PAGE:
Ameiurus Catus

Ictaluridae

Siluriformes

Coastal River, Tidal Water

6 - 9 pounds

13" - 24"

White Catfish Game Fish Quality Very Good
White Catfish Meal Quality Very Good
White Catfish Fly Fishing Quality Excellent

White Catfish

White Catfish
Also Known As: Catfish  

White Catfish (Ameiurus catus) Fish Description

The White Catfish, also known as the White Bullhead, appears blue-black to gray on its back. Unlike the other catfish, the White Catfish has no black blob-looking marking at the base of its dorsal fin. It has a yellowish-white underbelly like its other cousins but has a black adipose fin near its tail. The tail is slightly forked with rounded edges, similarly to the Flathead.

The White Catfish has eight barbels. It has two on its nose, two near its jaw, and finally, four on its chin. On both its dorsal and pectoral fins, it has a spine on the front side of the fins with several rays following after. Their lips are subterminal, making them more suited for bottom-feeding.

 

White Catfish Diet and Size

White Catfish are bottom feeders. They like feeding on aquatic insects and fish that usually loiter around in the sand. However, White Catfish also consume other crustaceans and aquatic plants.

White Catfish on average are pretty small and can be held in one hand. They usually weigh between half a pound to 2 pounds. But some have found White Catfish weighing 10 lbs.

 

Interesting Facts about the White Catfish

  • White Catfish are considered the smallest among the North American catfishes.
  • White Catfishes have white chin barbels which are where they most likely got their name from.
  • This type of catfish likes feeding more at night so usually at dusk heading to night time.
    • They’re not completely nocturnal, however.
  • White Catfish don’t have scales like their other cousins but they do have a serrated spine.
  • White Catfish are considered rare by anglers.
  • An average White Catfish can only live up to 14 years.
    • They become sexually mature after 3-4 years.
  • People have usually caught small White Catfish but catching a large one is a dream for many anglers.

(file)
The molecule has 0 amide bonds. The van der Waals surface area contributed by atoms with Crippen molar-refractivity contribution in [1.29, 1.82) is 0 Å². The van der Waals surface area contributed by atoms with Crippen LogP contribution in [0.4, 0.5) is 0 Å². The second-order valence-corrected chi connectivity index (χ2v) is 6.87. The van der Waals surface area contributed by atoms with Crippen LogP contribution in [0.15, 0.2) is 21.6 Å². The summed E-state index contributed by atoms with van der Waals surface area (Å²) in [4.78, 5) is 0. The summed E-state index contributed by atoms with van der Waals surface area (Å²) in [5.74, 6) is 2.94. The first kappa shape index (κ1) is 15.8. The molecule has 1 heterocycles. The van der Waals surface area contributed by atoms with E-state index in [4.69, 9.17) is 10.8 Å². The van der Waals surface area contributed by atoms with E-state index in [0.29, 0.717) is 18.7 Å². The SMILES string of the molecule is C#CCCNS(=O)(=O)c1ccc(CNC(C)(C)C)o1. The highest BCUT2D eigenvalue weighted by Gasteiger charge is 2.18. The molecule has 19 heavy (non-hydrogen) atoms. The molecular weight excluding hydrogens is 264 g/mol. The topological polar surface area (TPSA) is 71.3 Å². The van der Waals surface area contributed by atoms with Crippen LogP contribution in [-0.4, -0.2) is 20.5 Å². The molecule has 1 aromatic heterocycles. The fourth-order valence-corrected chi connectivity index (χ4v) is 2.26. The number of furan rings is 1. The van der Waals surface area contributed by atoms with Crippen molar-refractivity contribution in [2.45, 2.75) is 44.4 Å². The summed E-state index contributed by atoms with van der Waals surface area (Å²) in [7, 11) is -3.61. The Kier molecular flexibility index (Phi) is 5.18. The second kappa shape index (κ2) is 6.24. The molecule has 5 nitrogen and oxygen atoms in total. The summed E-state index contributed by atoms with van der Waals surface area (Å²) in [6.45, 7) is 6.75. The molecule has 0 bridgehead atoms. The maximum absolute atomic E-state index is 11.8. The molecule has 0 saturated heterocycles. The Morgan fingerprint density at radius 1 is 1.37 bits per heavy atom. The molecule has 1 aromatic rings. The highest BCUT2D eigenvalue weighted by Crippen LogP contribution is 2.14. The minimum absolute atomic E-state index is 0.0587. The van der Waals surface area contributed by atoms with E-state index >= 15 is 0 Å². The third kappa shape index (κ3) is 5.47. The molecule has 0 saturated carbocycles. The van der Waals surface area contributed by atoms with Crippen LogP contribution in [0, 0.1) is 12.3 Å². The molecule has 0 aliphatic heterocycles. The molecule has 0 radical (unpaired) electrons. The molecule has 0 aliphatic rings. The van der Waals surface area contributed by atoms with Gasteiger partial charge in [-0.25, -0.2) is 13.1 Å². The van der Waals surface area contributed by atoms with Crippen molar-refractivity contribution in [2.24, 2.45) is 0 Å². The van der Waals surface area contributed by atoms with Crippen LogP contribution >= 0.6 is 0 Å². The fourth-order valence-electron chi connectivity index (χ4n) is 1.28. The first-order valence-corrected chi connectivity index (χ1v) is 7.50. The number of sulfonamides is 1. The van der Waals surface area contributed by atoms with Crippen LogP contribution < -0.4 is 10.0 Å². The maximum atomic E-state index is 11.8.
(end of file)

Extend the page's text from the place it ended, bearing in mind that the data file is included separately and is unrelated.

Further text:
• White Catfish taste things by touching them with their barbels/whiskers.
  • When it comes to laying their eggs, White Catfish can be quite particular about the temperature of the water.

 

White Catfish – Fishing Techniques: How to Fish for a White Catfish

Like any catfish, White Catfish prefer live bait. One of the most common baits to use for a White Catfish include worms and shrimp. However, if you can't find any of that, chicken liver is the usual staple for catfishes. Like most Catfishes, they do like live or smelly food as their bodies can “taste” the food when it gets to the water. White Catfish are no different. Processed bait and cut bait from smelly fish will do well also.

Unlike other Catfish, however, they are not as nocturnal. They can be caught in the morning. Common methods of catching a White Catfish include bait casting and bottom fishing. Baitcasting is different than your typical spin-cast due to the position of the reel. Unlike the usual, spin reels are on the side whereas bait-cast reels are on the rod itself. Since the bait-cast reel is on the rod itself, it can cover longer ranges in catching the White Catfish. 

Bottom Fishing is when you let your bait sink down to the ground. However, let it slightly float around so the White Catfish can detect the bait instead of it having it loiter around in the sand.

 

White Catfish Habitat and Distribution

White Catfish prefer sluggish waters. They like freshwater bodies such as lakes, ponds, streams, and rivers. Sometimes, White Catfish can be found in reservoirs, drainages, and river backwaters. Provided, that the water is temperate at 82 Fahrenheit. White Catfish are also tidal water species so they follow often the behavior of the moon. Like any other catfish, the White Catfish prefers bodies of water with muddy bottoms. For them, that's where they can find the most crustaceans and fishes especially since they're bottom feeders. They also can survive in waters that are low in oxygen.

Despite their preference for freshwater bodies, White Catfish can tolerate brackish waters and sometimes can even found in deeper bodies of water. Their pathway usually follows the rivers that head towards the Atlantic Ocean.